There is a power in having a unique genealogy place where you can learn new techniques, discover new sources, share your excitement when you find something no one else has unearthed; and, THIS IS THAT PLACE!
I have dug in and studied early Tennessee–that seems to be more troublesome for genealogists because census records are missing and incomplete. Vital records take real diligence to find. And courthouse fires have snapped many property records out from under us. So just identifying candidates for father and mother are tricky. And positive links to North Carolina, Maryland, and Virginia are a genealogy challenge.
J.G.M. Ramsey of Mecklenburg, near Knoxville Tennessee, finished his Annals of Tennessee 16 Nov 1852. It was published originally in Charleston SC, 1853. It was a remarkable achievement for that time. He found and published documents with an integrity that renders confidence in them even today–even when they no longer exist.
There are errors in his work–caused by lack of information, imperfect research tools, incomplete data supplied from memory as you might expect to find in an early work of its kind.
Still Ramsey is the beginning place for the history of East Tennessee.
In 1999, Overmountain Press reprinted the original edition for East Tennessee Historical Society. With some key additions: A new “Introduction” by Dr. William H. Masterson, President of the University of Chattanooga. “Annotations Relating Ramseys’ Annals of Tennessee to Present-Day Knowledge” by Stanley J. Folmsbee. A new, “Every-name Index” compiled by Miss Pollyanna Creekmore and Miss Marie Crain.
I invite you to add this reprint edition to your winter reading list and spend some time with these new parts. You will find some interesting insights into this early history.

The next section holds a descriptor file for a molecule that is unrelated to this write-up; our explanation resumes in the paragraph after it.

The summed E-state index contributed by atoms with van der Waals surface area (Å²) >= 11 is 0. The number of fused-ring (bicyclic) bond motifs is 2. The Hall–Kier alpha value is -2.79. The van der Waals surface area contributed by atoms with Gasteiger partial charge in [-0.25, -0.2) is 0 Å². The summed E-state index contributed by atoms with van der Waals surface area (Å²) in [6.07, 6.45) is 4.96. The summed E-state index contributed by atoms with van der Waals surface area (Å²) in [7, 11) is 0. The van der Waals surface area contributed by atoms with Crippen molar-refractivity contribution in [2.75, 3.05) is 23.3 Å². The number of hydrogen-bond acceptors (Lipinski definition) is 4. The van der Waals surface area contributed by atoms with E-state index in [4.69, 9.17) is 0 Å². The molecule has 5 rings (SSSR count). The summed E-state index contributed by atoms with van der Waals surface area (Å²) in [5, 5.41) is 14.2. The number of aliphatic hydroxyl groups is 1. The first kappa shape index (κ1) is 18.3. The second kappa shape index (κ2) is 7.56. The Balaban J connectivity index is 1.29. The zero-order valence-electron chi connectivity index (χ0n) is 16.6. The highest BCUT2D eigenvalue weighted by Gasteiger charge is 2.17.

For example, Mr. Folmsbee identifies the movements of several Indian tribes through Tennessee, not just the Cherokees. How many times have genealogists sought their East Tennessee ancestors among the Cherokees without luck? Creeks and Seminoles also appear here early on. And in one instance a large body of them arrived and stayed for months at a time.
A sense of place has erroneously tied one tribe to the “place called there” (coined by Michael Murdoch, the Southern Evangelist), when the Shawnee also appear early in Tennessee. And the Iroquois, including the Seneca. These tribes and their roving bands were only somewhat territorial. And this knowledge could drastically change your genealogy venues.
Sources not available or known to Ramsey are described in the Annotations that will enable you to find ancestors in resources not previously available for genealogy before. Break your losing streak! Re-visit Ramseys’ Annals of Tennessee. Your favorite Tennessee genealogist, Arlene Eakle
PS Jurisdiction and place are not synonymous. Although they are often treated as the same thing by unwary genealogists. I will have much more to say about these two genealogy research dimensions in future Tennessee blogs.